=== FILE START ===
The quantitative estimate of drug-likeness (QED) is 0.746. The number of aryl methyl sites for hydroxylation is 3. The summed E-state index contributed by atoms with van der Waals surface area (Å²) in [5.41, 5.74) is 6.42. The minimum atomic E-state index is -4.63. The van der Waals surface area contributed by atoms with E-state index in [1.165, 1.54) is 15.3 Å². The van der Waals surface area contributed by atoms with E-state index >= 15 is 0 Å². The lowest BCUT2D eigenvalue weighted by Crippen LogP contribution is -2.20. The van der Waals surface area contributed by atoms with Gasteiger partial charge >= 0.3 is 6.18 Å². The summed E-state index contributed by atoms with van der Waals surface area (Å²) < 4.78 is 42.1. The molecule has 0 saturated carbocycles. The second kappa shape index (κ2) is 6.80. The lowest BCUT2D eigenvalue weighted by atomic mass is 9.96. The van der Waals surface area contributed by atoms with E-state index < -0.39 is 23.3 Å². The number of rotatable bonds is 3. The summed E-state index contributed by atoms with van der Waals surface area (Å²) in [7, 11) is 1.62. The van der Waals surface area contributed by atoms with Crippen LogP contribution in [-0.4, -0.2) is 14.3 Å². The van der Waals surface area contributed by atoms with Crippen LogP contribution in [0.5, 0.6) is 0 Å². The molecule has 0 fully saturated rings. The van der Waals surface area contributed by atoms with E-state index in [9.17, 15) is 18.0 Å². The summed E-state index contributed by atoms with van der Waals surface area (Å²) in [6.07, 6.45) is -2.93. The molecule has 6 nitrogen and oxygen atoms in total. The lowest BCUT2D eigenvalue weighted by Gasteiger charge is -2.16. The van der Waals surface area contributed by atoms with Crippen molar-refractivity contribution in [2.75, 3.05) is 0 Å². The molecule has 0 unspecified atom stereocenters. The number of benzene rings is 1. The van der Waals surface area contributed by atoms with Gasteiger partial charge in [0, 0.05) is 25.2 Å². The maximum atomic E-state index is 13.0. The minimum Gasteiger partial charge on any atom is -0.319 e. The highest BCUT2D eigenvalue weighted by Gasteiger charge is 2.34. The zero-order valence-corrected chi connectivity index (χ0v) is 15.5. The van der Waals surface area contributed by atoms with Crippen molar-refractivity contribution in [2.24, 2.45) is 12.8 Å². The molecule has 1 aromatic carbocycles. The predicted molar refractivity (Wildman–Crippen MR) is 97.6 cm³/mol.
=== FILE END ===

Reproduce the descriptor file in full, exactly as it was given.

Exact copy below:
The quantitative estimate of drug-likeness (QED) is 0.746. The number of aryl methyl sites for hydroxylation is 3. The summed E-state index contributed by atoms with van der Waals surface area (Å²) in [5.41, 5.74) is 6.42. The minimum atomic E-state index is -4.63. The van der Waals surface area contributed by atoms with E-state index in [1.165, 1.54) is 15.3 Å². The van der Waals surface area contributed by atoms with E-state index >= 15 is 0 Å². The lowest BCUT2D eigenvalue weighted by Crippen LogP contribution is -2.20. The van der Waals surface area contributed by atoms with Gasteiger partial charge >= 0.3 is 6.18 Å². The summed E-state index contributed by atoms with van der Waals surface area (Å²) < 4.78 is 42.1. The molecule has 0 saturated carbocycles. The second kappa shape index (κ2) is 6.80. The lowest BCUT2D eigenvalue weighted by atomic mass is 9.96. The van der Waals surface area contributed by atoms with E-state index < -0.39 is 23.3 Å². The number of rotatable bonds is 3. The summed E-state index contributed by atoms with van der Waals surface area (Å²) in [7, 11) is 1.62. The van der Waals surface area contributed by atoms with Crippen LogP contribution in [-0.4, -0.2) is 14.3 Å². The van der Waals surface area contributed by atoms with Crippen LogP contribution in [0.5, 0.6) is 0 Å². The molecule has 0 fully saturated rings. The van der Waals surface area contributed by atoms with E-state index in [9.17, 15) is 18.0 Å². The summed E-state index contributed by atoms with van der Waals surface area (Å²) in [6.07, 6.45) is -2.93. The molecule has 6 nitrogen and oxygen atoms in total. The lowest BCUT2D eigenvalue weighted by Gasteiger charge is -2.16. The van der Waals surface area contributed by atoms with Crippen molar-refractivity contribution in [2.75, 3.05) is 0 Å². The molecule has 0 unspecified atom stereocenters. The number of benzene rings is 1. The van der Waals surface area contributed by atoms with Gasteiger partial charge in [0, 0.05) is 25.2 Å². The maximum atomic E-state index is 13.0. The minimum Gasteiger partial charge on any atom is -0.319 e. The highest BCUT2D eigenvalue weighted by Gasteiger charge is 2.34. The zero-order valence-corrected chi connectivity index (χ0v) is 15.5. The van der Waals surface area contributed by atoms with Crippen molar-refractivity contribution in [2.24, 2.45) is 12.8 Å². The molecule has 1 aromatic carbocycles. The predicted molar refractivity (Wildman–Crippen MR) is 97.6 cm³/mol.